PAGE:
Disclosure: this course is European Union-wide initiative with its coordinator residing in Florence, Italy.

History of the initiative
The Europass Teacher Academy is the largest provider of Erasmus+ KA1 Teacher Training courses in Europe. The Academy currently has a number of permanent locations across Europe, including Cluj-Napoca, Berlin, Tenerife and Florence, and roughly 50 collaborators and over 25 courses starting each month. More than 20 000 teachers, administrators and support staff have been trained by the Academy over the last 10 years. Throughout the courses, participants are able to expand their networks and potentially start up new projects. Courses provided by the academy are geared toward innovation, well-being and the arts, with a focus on 21st century skills.
The Academy originally worked with teachers as a means of disseminating European partnership project results, and exchanging creative and innovative teaching methods. Hereafter, the idea of offering the results of their projects as courses for teachers was taken up. Today, many teachers with Erasmus grants, especially primary and secondary teachers, take part in the courses that are offered.
Focussed on continued professional development, the Academy looks to support modern teachers, as they face unprecedented challenges, but also opportunities. The courses that the Academy provides aims to help keep teachers up-to-date, adaptable, and motivated. Entrepreneurial skills are more relevant today than ever before, and thus these skills are essential for teachers to have themselves before they can teach them to their students. Initially it was difficult to find teachers that were interested in a course with entrepreneurship as the focus, so it was offered as a course related to technology for entrepreneurship. This course was later amended and a course on entrepreneurship itself was created: Entrepreneurial Tools and Competencies for Teachers and their Students.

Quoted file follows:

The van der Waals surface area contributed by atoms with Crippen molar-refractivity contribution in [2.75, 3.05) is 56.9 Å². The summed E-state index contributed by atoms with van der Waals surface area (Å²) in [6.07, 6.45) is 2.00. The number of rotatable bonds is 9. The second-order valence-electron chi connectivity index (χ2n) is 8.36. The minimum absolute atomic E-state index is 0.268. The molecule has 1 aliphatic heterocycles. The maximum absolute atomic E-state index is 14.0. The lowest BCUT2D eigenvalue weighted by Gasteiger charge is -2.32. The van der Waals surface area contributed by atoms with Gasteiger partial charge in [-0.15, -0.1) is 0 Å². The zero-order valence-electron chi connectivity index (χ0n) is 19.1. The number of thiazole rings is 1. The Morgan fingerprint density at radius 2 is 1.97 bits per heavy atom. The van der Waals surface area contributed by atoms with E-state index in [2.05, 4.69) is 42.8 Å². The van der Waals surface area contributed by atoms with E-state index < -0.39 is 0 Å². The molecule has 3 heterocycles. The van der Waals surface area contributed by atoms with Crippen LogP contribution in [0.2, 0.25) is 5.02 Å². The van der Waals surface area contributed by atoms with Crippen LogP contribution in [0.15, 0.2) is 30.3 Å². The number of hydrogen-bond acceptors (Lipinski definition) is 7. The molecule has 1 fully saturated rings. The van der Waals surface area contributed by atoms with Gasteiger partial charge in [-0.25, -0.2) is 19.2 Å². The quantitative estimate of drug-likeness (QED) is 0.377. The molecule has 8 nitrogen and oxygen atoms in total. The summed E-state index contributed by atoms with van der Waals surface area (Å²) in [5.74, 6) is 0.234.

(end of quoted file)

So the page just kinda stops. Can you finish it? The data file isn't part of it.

The main target group of the course is teachers and school staff at varying levels. However, it is mostly primary and secondary school teachers, as well as teacher trainers, headteachers, principals and school managers.

Aims and objectives
The main foci of the Entrepreneurial Tools and Competencies for Teachers and their Students course are the development of entrepreneurial skills for teachers, as well as equipping teachers with knowledge and tools to develop their students’ entrepreneurial skills. With these skills that teachers will learn and impart, students will be better prepared for the future. The course puts emphasis on developing teachers’ entrepreneurial skills and empowers them with methods and tools to give this knowledge further to their students.

Activities and learning outcomes